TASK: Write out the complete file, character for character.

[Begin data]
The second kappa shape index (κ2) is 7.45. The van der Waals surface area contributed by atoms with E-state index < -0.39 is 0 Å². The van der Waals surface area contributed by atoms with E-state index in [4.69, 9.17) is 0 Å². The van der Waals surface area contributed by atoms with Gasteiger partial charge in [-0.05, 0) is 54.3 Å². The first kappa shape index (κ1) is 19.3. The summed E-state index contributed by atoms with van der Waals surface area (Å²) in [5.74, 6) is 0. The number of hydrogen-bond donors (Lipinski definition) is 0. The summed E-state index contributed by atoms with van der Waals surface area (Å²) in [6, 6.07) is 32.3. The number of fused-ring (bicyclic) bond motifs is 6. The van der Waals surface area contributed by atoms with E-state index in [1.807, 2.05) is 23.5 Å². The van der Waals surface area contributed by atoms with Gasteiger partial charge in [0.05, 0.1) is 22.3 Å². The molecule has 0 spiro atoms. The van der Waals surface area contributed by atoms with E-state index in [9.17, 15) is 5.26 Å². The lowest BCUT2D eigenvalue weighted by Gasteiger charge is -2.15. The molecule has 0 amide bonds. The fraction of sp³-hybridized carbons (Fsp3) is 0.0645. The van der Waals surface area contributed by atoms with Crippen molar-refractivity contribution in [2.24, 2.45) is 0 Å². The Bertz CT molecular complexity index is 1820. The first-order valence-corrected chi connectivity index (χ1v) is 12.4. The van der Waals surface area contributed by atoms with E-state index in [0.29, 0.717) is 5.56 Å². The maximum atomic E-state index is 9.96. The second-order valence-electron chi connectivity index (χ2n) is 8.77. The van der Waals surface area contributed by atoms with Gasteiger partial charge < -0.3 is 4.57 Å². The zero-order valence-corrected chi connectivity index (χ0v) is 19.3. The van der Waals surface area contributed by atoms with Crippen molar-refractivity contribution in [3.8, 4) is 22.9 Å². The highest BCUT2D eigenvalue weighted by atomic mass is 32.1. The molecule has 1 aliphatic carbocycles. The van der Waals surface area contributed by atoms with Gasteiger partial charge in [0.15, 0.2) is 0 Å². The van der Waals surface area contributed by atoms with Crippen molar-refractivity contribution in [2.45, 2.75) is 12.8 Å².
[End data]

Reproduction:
The second kappa shape index (κ2) is 7.45. The van der Waals surface area contributed by atoms with E-state index < -0.39 is 0 Å². The van der Waals surface area contributed by atoms with E-state index in [4.69, 9.17) is 0 Å². The van der Waals surface area contributed by atoms with Gasteiger partial charge in [-0.05, 0) is 54.3 Å². The first kappa shape index (κ1) is 19.3. The summed E-state index contributed by atoms with van der Waals surface area (Å²) in [5.74, 6) is 0. The number of hydrogen-bond donors (Lipinski definition) is 0. The summed E-state index contributed by atoms with van der Waals surface area (Å²) in [6, 6.07) is 32.3. The number of fused-ring (bicyclic) bond motifs is 6. The van der Waals surface area contributed by atoms with E-state index in [1.807, 2.05) is 23.5 Å². The van der Waals surface area contributed by atoms with Gasteiger partial charge in [0.05, 0.1) is 22.3 Å². The molecule has 0 spiro atoms. The van der Waals surface area contributed by atoms with E-state index in [9.17, 15) is 5.26 Å². The lowest BCUT2D eigenvalue weighted by Gasteiger charge is -2.15. The molecule has 0 amide bonds. The fraction of sp³-hybridized carbons (Fsp3) is 0.0645. The van der Waals surface area contributed by atoms with Crippen molar-refractivity contribution in [2.24, 2.45) is 0 Å². The Bertz CT molecular complexity index is 1820. The first-order valence-corrected chi connectivity index (χ1v) is 12.4. The van der Waals surface area contributed by atoms with E-state index in [0.29, 0.717) is 5.56 Å². The maximum atomic E-state index is 9.96. The second-order valence-electron chi connectivity index (χ2n) is 8.77. The van der Waals surface area contributed by atoms with Gasteiger partial charge < -0.3 is 4.57 Å². The zero-order valence-corrected chi connectivity index (χ0v) is 19.3. The van der Waals surface area contributed by atoms with Crippen molar-refractivity contribution in [3.8, 4) is 22.9 Å². The highest BCUT2D eigenvalue weighted by atomic mass is 32.1. The molecule has 1 aliphatic carbocycles. The van der Waals surface area contributed by atoms with Gasteiger partial charge in [0.15, 0.2) is 0 Å². The van der Waals surface area contributed by atoms with Crippen molar-refractivity contribution in [2.45, 2.75) is 12.8 Å².